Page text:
Kyrgyzstan, a small and mountainous inland state of the Kyrgyz, a Turkish nomadic tribe, is located almost entirely at an altitude of more than 1,500 meters. The most spectacular of the mountain ranges is Tienšan, whose peaks reach more than 7,000 meters. Other great mountains are Alai and Pamir. The sparsely populated Alain Valley remains in the middle. The only fertile and green Kolkka is the part of the Fergana Valley on the Uzbek border. The country’s climate is continental and especially in winter travel is awkward with snow clogged gaps between the mountains. Lake Issyk-Kul, bordered by the ever-snowy mountain ranges in the northeast of the country, is a popular hiking and leisure area. The salt content of a deep water basin is relatively high, so it does not freeze even in cold weather. At the eastern end of the lake is the town of Karakul, born in the late 19th century and originally inhabited by the Siberian Cossacks, where the famous Russian zoologist Nikolai Prževalski is buried. Another lakefront town, Cholpon Ataa has been called Asian Patagonian for its excellent hiking opportunities.
Kyrgyzstan is one of the poorest countries in Central Asia and the least urbanized. In addition to Kyrgyz, the country is inhabited by minorities Uzbeks and a small number of Russians. The official languages are Kyrgyz and Russian. The rugged nature is not suitable for farming, which really only works in the Fergana Valley. Maize and tobacco are the most important crops. Alpine meadows are suitable for sheep farming. There are small amounts of coal, natural gas, mercury, even oil underground, but gold is by far the most significant natural resource. Industry is underdeveloped and, like agriculture, is based on small private actors. In recent years, Kyrgyzstan has attracted a growing number of tourists to the country. Hiking in stunning scenery, watching an eagle hunt or participating in the lives of nomads are great experiences.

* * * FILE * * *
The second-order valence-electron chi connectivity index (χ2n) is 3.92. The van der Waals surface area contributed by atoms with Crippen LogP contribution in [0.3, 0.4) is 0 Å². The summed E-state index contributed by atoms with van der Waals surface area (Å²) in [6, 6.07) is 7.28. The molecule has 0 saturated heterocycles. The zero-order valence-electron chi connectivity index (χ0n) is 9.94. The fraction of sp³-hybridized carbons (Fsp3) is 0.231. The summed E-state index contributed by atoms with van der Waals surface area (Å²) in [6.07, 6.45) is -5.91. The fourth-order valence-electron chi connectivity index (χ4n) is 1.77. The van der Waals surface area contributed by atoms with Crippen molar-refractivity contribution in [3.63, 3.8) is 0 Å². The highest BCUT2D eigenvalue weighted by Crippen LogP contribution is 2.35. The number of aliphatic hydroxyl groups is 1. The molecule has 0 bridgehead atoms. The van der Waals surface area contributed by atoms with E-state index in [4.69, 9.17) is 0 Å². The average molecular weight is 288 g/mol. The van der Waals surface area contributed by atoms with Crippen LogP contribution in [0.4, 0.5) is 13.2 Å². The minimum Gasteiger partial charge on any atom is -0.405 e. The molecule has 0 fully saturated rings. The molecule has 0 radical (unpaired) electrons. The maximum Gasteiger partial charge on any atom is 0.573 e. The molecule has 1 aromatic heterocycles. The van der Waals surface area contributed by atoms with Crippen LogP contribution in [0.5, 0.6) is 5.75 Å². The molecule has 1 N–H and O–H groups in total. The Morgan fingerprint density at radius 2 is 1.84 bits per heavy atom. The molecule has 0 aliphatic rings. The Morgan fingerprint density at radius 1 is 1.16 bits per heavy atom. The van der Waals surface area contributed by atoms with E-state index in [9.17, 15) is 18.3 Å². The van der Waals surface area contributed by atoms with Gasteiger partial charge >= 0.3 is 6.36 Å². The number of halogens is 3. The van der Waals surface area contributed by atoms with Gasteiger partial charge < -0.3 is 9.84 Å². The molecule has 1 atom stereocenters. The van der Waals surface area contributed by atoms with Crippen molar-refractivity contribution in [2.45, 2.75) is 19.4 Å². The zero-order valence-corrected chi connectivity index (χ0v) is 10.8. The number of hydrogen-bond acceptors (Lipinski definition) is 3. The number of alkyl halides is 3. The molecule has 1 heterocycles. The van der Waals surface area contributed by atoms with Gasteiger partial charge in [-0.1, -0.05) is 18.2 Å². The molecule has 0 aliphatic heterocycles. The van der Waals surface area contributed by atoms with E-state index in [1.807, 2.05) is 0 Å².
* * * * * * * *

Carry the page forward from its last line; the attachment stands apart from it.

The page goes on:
According to Countryaah reports, the population of Kyrgyzstan in 2008 was 5,422,182, ranking number 112 in the world. The population growth rate was 1.330% yearly, and the population density was 28.2706 people per km2.
HUMAN AND ECONOMIC GEOGRAPHY
According to a 1998 estimate, Kyrgyzstan, an independent state since 1991 and a founding member of the CIS, has reached a population of 4. 643. 000 residents. The ethnic group that gives the country its name, the Kyrgyz people, make up a little more than half of the population; the two main minority groups are the Russians (one fifth of the population, almost all resident in urban centers, but partly in the process of emigrating to the motherland) and the Uzbeks (13%); then there are smaller groups of Ukrainians, Germans (descendants of the ‘Volga Germans’ deported here by Stalin during the Second World War) and others. The administrative subdivision is on a provincial basis, without ethnic references. The majority of the population (Kyrgyz, Uzbeks and some minor groups) profess the Sunni Muslim religion and have a lively demographic behavior. Since 1992 the Kyrgyz language, of Turkish-Tatar lineage, has joined Russian as an official language and has adopted the Latin alphabet.